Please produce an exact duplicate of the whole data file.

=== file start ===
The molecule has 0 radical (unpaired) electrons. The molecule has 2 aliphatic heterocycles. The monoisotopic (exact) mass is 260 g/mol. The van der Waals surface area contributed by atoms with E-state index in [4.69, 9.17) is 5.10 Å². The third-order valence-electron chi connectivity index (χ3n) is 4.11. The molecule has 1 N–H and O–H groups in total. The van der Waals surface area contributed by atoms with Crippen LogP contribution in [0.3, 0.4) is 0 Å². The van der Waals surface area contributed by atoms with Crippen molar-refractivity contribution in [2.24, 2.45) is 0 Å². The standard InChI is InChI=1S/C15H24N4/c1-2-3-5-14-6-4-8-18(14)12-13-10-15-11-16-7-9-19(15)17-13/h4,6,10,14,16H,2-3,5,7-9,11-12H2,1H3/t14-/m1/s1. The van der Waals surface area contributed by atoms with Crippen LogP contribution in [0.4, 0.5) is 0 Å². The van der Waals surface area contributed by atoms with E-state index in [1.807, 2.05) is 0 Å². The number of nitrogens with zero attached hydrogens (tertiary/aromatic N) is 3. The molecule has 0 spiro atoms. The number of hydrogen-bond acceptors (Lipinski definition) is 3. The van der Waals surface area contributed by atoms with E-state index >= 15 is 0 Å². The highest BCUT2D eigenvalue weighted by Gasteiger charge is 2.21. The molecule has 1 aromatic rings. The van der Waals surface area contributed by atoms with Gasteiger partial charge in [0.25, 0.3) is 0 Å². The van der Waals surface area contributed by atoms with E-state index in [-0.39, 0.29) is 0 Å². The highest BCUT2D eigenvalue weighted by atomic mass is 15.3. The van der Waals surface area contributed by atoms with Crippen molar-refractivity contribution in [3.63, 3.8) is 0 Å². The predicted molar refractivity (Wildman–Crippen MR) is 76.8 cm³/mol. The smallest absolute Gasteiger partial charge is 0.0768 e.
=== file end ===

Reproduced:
The molecule has 0 radical (unpaired) electrons. The molecule has 2 aliphatic heterocycles. The monoisotopic (exact) mass is 260 g/mol. The van der Waals surface area contributed by atoms with E-state index in [4.69, 9.17) is 5.10 Å². The third-order valence-electron chi connectivity index (χ3n) is 4.11. The molecule has 1 N–H and O–H groups in total. The van der Waals surface area contributed by atoms with Crippen LogP contribution in [0.3, 0.4) is 0 Å². The van der Waals surface area contributed by atoms with Crippen molar-refractivity contribution in [2.24, 2.45) is 0 Å². The standard InChI is InChI=1S/C15H24N4/c1-2-3-5-14-6-4-8-18(14)12-13-10-15-11-16-7-9-19(15)17-13/h4,6,10,14,16H,2-3,5,7-9,11-12H2,1H3/t14-/m1/s1. The van der Waals surface area contributed by atoms with Crippen LogP contribution in [0.4, 0.5) is 0 Å². The van der Waals surface area contributed by atoms with E-state index in [1.807, 2.05) is 0 Å². The number of nitrogens with zero attached hydrogens (tertiary/aromatic N) is 3. The molecule has 0 spiro atoms. The number of hydrogen-bond acceptors (Lipinski definition) is 3. The van der Waals surface area contributed by atoms with E-state index >= 15 is 0 Å². The highest BCUT2D eigenvalue weighted by Gasteiger charge is 2.21. The molecule has 1 aromatic rings. The van der Waals surface area contributed by atoms with Gasteiger partial charge in [0.25, 0.3) is 0 Å². The van der Waals surface area contributed by atoms with E-state index in [-0.39, 0.29) is 0 Å². The highest BCUT2D eigenvalue weighted by atomic mass is 15.3. The van der Waals surface area contributed by atoms with Crippen molar-refractivity contribution in [3.63, 3.8) is 0 Å². The predicted molar refractivity (Wildman–Crippen MR) is 76.8 cm³/mol. The smallest absolute Gasteiger partial charge is 0.0768 e.